The ups and (mostly) downs of dealing with mold on paper via the Cope family papers
The Cope family papers (Collection 1486) is a remarkable and almost complete collection of record documenting the family’s shipping business and related interests. The largest portion of the papers is dedicated to the ships and the freight and passengers they carried. Cope’s Line of Packets, which was started by Thomas Pim Cope and then handed down to subsequent generations, made over 500 voyages between the United States and England (and a few other destinations) from the 1820s to the 1870s. There are records in the collection from almost every one of those voyages. Interested in knowing what a Philadelphian might have typically ordered from England in the 1840s? Wonder what kinds of ships made such voyages? Curious to know who was doing the importing and who worked on such ships? The answers are probably in this collection.
I’m currently completing the finding aid for this collection and labeling its boxes. It’s an interesting but tedious process that’s made slightly more difficult by the presence of old (but cleaned) mold throughout the collection. Frankly, we are incredibly lucky to have the sheer number of papers in this collection because some of it once looked this:
Before my time here, a number of HSP staffers spent hours upon hours cleaning this collection for, as I understand it, active mold, which can be dangerous, especially for people with severe allergies. I only know what portions of the collection once looked like from these pictures. Thankfully, the collection looks much better today, at least from the outside and mostly on the inside:
Mold, in any capacity, is no fun. All paper is susceptible to mold, especially if it’s gotten wet or is stored for long periods of time in damp or humid environments. I’m far from an expert when it comes to the science of mold, and I’ve never seen truly active mold in a collection, but based on what I have come across in some of our collection, states of mold on paper varies and it leaves obvious visual signs:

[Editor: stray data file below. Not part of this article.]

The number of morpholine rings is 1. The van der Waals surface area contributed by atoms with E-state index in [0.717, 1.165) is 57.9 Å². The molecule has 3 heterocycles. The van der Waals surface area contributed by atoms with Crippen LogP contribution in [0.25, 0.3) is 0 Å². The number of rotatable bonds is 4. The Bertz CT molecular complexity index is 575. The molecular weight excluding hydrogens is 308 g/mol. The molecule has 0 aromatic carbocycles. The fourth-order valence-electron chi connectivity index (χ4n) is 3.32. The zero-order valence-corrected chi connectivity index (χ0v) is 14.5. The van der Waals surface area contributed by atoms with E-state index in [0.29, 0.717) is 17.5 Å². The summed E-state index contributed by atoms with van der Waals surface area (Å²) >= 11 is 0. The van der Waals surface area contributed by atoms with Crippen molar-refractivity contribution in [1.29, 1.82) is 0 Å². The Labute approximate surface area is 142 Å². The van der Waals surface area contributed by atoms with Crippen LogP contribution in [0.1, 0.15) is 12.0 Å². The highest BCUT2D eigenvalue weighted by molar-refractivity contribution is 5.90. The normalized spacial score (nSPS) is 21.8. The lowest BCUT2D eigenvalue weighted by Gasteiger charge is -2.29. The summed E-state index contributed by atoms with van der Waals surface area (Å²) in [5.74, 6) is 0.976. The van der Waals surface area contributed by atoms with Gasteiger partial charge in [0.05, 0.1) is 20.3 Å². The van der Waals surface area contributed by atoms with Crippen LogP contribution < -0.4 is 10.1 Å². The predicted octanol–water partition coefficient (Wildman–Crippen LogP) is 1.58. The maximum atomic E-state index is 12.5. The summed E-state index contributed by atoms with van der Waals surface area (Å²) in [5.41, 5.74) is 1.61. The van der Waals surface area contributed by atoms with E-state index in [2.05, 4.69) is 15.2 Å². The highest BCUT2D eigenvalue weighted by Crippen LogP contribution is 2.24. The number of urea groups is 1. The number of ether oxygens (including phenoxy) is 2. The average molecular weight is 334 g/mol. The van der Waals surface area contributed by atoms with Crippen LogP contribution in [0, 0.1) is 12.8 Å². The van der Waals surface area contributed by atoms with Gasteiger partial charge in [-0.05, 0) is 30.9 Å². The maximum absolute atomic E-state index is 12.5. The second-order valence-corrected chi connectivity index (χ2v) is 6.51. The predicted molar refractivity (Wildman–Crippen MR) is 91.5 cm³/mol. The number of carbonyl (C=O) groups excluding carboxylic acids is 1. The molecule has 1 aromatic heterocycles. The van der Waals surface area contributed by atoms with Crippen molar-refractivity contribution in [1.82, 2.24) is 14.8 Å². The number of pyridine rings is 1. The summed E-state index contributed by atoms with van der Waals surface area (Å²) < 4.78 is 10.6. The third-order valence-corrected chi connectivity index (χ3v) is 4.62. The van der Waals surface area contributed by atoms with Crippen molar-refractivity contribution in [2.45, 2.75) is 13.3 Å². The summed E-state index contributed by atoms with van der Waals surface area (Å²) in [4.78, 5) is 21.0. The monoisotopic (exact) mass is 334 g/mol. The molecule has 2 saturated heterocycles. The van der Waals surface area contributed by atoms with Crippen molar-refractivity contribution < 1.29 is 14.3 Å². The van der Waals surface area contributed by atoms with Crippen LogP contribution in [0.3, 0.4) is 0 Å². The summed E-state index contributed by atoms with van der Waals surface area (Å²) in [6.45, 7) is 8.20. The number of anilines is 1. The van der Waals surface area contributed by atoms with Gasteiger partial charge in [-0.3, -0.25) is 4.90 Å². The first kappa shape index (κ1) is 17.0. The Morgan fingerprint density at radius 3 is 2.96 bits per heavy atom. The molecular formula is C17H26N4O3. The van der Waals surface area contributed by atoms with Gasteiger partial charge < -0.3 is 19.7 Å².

- Purple, pink, or green stains (not to be confused with ink bleed)
- Large, extended, brown stains with distinct spots, sometimes with a “fuzzy” coating
- Rag paper that looks and feels tissue-like and crumbles to the touch
According to old documentation, a fairly small percentage of the collection was badly affected. Some of this material was so badly damaged however that it had to be photocopied (when possible) and discarded. The collection contains many instances of severe losses due to mold and we've keep as much stable paper as possible despite the losses.
We take mold very seriously around here. When we’re lucky enough to have a mold technician, anything we suspect might be moldy will get cleaned. We place notes on mold in our finding aids and warning stickers on boxes and folders of cleaned papers to inform staff and patrons.
Staff members have respirators, dust masks, gloves, and smocks at their disposal for dealing with particularly bad outbreaks (and we make these available to researchers as well). If a moldy collection can’t get cleaned right away, we still note the presence of it in the collection’s record and on the boxes. Since working here, I've developed an unfortunate/lucky "nose" for mold and can tell fairly quickly if it's in a collection, even if it's not apparent as first. I've only gotten sick once from dealing with mold, but once is quite enough.
In the end, no amount of mold, or dirt, or dust, should deter anyone from using this fantastic collection of papers from the Cope family. We’ve kept records of anything that’s been photocopied or discarded (in the most severe cases) because of condition –again a very small amount of material compared to what’s available.